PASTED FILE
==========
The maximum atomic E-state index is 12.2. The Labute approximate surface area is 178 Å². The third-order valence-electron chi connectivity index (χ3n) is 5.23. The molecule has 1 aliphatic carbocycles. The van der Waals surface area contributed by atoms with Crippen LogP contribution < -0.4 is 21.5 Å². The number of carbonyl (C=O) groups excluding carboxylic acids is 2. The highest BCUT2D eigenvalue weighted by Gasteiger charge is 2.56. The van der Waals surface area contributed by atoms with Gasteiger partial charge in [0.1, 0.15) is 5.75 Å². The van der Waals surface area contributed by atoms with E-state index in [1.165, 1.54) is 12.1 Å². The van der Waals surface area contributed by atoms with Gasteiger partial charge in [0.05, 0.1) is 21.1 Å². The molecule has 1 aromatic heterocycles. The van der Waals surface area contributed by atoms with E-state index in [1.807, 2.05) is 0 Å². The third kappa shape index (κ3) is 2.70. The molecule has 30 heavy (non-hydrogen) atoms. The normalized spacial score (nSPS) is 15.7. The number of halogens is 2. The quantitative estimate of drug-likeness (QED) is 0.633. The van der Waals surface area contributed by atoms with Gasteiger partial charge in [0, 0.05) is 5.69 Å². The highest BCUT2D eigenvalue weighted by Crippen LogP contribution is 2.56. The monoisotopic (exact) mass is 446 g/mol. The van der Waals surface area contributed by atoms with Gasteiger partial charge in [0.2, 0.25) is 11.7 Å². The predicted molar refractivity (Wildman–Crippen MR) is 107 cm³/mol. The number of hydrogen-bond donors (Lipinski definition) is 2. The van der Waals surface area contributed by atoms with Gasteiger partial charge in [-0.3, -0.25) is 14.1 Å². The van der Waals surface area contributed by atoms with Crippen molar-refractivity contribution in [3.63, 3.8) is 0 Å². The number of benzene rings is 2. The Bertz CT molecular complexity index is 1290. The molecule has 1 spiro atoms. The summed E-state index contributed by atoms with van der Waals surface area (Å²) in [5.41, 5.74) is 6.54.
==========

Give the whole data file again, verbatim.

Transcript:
The maximum atomic E-state index is 12.2. The Labute approximate surface area is 178 Å². The third-order valence-electron chi connectivity index (χ3n) is 5.23. The molecule has 1 aliphatic carbocycles. The van der Waals surface area contributed by atoms with Crippen LogP contribution < -0.4 is 21.5 Å². The number of carbonyl (C=O) groups excluding carboxylic acids is 2. The highest BCUT2D eigenvalue weighted by Gasteiger charge is 2.56. The van der Waals surface area contributed by atoms with Gasteiger partial charge in [0.1, 0.15) is 5.75 Å². The van der Waals surface area contributed by atoms with E-state index in [1.165, 1.54) is 12.1 Å². The van der Waals surface area contributed by atoms with Gasteiger partial charge in [0.05, 0.1) is 21.1 Å². The molecule has 1 aromatic heterocycles. The van der Waals surface area contributed by atoms with E-state index in [1.807, 2.05) is 0 Å². The third kappa shape index (κ3) is 2.70. The molecule has 30 heavy (non-hydrogen) atoms. The normalized spacial score (nSPS) is 15.7. The number of halogens is 2. The quantitative estimate of drug-likeness (QED) is 0.633. The van der Waals surface area contributed by atoms with Gasteiger partial charge in [0, 0.05) is 5.69 Å². The highest BCUT2D eigenvalue weighted by Crippen LogP contribution is 2.56. The monoisotopic (exact) mass is 446 g/mol. The van der Waals surface area contributed by atoms with Gasteiger partial charge in [0.2, 0.25) is 11.7 Å². The predicted molar refractivity (Wildman–Crippen MR) is 107 cm³/mol. The number of hydrogen-bond donors (Lipinski definition) is 2. The van der Waals surface area contributed by atoms with Gasteiger partial charge in [-0.3, -0.25) is 14.1 Å². The van der Waals surface area contributed by atoms with Crippen molar-refractivity contribution in [3.63, 3.8) is 0 Å². The number of benzene rings is 2. The Bertz CT molecular complexity index is 1290. The molecule has 1 spiro atoms. The summed E-state index contributed by atoms with van der Waals surface area (Å²) in [5.41, 5.74) is 6.54.